Actually, terrorists do want to kill us

Farzana Hassan in the Toronto Sun. 

I recently participated in a panel discussion organized by Hazlitt, an online contemporary affairs magazine published by Penguin Random House Canada. The purpose was to introduce Gwynne Dyer’s new book, Don’t Panic: ISIS, Terror and Today’s Middle East.

As the title of his book suggests, Dyer denies any serious radical threat to Canada and rejects any Western responsibility to root out Islamic radicalization from the world.

He insists groups like ISIS and Boko Haram pose no threat to Canada and that prime minister-designate Justin Trudeau is right to pull our military out from any areas threatened by ISIS.

Broadly, my response to his main premise was that our understanding of radicalization needs a fundamental adjustment. 

Muslim orthodoxy embraces jihad as an essential element of the faith. As jihad mainly involves active conquest, it is hardly surprising that radicals equate jihad with terrorism. Therefore, it is wrong to assume that this orthodoxy begins as a benevolent and pacifist belief that somehow becomes corrupted when its followers start stoning adulterers and beheading infidels. 

What we call radical is actually a prevailing sentiment among many orthodox Muslims.To both the Islamist and these orthodox Muslims, anyone who shuns the doctrine of armed jihad has rejected Islam.

The ideology of the extremists is therefore a logical extension of a conventional view.

This is not to suggest that every Muslim in Canada is orthodox but a significant number are.

Terrorist attacks are very hard to anticipate.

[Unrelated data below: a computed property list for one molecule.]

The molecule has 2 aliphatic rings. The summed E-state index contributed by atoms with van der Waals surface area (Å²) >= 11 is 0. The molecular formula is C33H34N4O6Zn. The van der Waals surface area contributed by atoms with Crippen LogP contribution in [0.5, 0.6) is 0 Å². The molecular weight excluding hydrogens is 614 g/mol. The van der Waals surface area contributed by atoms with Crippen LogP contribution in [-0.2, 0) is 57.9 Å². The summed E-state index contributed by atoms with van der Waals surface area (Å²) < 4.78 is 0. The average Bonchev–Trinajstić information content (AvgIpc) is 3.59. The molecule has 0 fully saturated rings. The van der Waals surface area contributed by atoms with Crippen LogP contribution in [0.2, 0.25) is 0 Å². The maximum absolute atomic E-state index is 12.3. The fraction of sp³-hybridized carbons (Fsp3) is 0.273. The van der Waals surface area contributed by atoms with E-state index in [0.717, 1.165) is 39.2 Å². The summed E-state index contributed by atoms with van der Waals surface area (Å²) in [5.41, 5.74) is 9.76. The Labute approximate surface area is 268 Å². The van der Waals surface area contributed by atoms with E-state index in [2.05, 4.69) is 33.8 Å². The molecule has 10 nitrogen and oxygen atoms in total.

Because the ideology is so pervasive, an outrage may occur anywhere at any time. The most likely danger in Canada comes from lone wolves, but we must not underestimate the massive damage even one terrorist can inflict if he gets his hands on explosives.

Dyer was right to assert that reformation in Islam should come from within. 

However, I dispute his call for Islam to reinterpret problematic doctrines. Jihad has been interpreted and reinterpreted for centuries, and no good has come of it.

What is needed is for Muslims to repudiate the concept totally as something inapplicable to modern times.

Another reason we cannot be dismissive about terror abroad is that it is inspired by an ideology that is more pervasive than the terrorist organizations themselves. Violent jihad is bigger than al-Qaida or ISIS or the al-Nusra Front.

The current focus of radical groups may be to weed out unbelievers in their own countries.

However, their eventual goal is to wreak havoc in Western countries and to kill infidels.

Conquest is the point of the global caliphate, which makes the struggle, both for them and for us, a universal and civilizational one.

Dyer’s book urges us not to panic.

I agree that panic is never a useful response.

Yet citizens of Western countries would be naive to make light of the Islamist threat.

There is no question that they are out to get us, and inaction is not an option.


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